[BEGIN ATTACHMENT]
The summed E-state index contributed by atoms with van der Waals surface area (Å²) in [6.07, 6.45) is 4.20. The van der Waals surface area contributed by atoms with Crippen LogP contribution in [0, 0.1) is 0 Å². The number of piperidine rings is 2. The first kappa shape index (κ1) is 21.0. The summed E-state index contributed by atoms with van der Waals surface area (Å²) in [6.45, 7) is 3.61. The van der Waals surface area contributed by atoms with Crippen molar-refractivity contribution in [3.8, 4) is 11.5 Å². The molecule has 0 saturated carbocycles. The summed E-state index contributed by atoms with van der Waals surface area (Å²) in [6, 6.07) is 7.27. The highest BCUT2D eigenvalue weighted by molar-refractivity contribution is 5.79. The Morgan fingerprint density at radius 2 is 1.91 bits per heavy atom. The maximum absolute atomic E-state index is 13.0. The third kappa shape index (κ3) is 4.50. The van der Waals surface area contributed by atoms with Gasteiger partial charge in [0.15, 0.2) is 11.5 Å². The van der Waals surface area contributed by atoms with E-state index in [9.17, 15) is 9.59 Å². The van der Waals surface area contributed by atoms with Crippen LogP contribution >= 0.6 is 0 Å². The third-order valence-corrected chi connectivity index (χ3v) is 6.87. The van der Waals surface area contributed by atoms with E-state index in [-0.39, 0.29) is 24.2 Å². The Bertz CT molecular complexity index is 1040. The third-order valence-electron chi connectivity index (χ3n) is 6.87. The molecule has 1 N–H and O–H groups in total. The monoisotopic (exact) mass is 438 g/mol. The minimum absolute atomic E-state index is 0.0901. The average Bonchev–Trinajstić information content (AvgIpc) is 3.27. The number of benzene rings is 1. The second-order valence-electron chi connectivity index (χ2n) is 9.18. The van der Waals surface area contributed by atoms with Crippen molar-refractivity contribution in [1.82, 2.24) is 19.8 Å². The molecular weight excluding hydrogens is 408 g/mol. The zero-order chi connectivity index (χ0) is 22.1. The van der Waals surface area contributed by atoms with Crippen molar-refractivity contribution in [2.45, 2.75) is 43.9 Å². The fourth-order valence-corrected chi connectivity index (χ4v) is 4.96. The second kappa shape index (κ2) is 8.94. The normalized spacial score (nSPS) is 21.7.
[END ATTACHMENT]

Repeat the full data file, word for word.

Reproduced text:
The summed E-state index contributed by atoms with van der Waals surface area (Å²) in [6.07, 6.45) is 4.20. The van der Waals surface area contributed by atoms with Crippen LogP contribution in [0, 0.1) is 0 Å². The number of piperidine rings is 2. The first kappa shape index (κ1) is 21.0. The summed E-state index contributed by atoms with van der Waals surface area (Å²) in [6.45, 7) is 3.61. The van der Waals surface area contributed by atoms with Crippen molar-refractivity contribution in [3.8, 4) is 11.5 Å². The molecule has 0 saturated carbocycles. The summed E-state index contributed by atoms with van der Waals surface area (Å²) in [6, 6.07) is 7.27. The highest BCUT2D eigenvalue weighted by molar-refractivity contribution is 5.79. The Morgan fingerprint density at radius 2 is 1.91 bits per heavy atom. The maximum absolute atomic E-state index is 13.0. The third kappa shape index (κ3) is 4.50. The van der Waals surface area contributed by atoms with Gasteiger partial charge in [0.15, 0.2) is 11.5 Å². The van der Waals surface area contributed by atoms with E-state index in [9.17, 15) is 9.59 Å². The van der Waals surface area contributed by atoms with Crippen LogP contribution >= 0.6 is 0 Å². The third-order valence-corrected chi connectivity index (χ3v) is 6.87. The van der Waals surface area contributed by atoms with E-state index in [-0.39, 0.29) is 24.2 Å². The Bertz CT molecular complexity index is 1040. The third-order valence-electron chi connectivity index (χ3n) is 6.87. The molecule has 1 N–H and O–H groups in total. The monoisotopic (exact) mass is 438 g/mol. The minimum absolute atomic E-state index is 0.0901. The average Bonchev–Trinajstić information content (AvgIpc) is 3.27. The number of benzene rings is 1. The second-order valence-electron chi connectivity index (χ2n) is 9.18. The van der Waals surface area contributed by atoms with Crippen molar-refractivity contribution in [1.82, 2.24) is 19.8 Å². The molecular weight excluding hydrogens is 408 g/mol. The zero-order chi connectivity index (χ0) is 22.1. The van der Waals surface area contributed by atoms with Crippen molar-refractivity contribution in [2.45, 2.75) is 43.9 Å². The fourth-order valence-corrected chi connectivity index (χ4v) is 4.96. The second kappa shape index (κ2) is 8.94. The normalized spacial score (nSPS) is 21.7.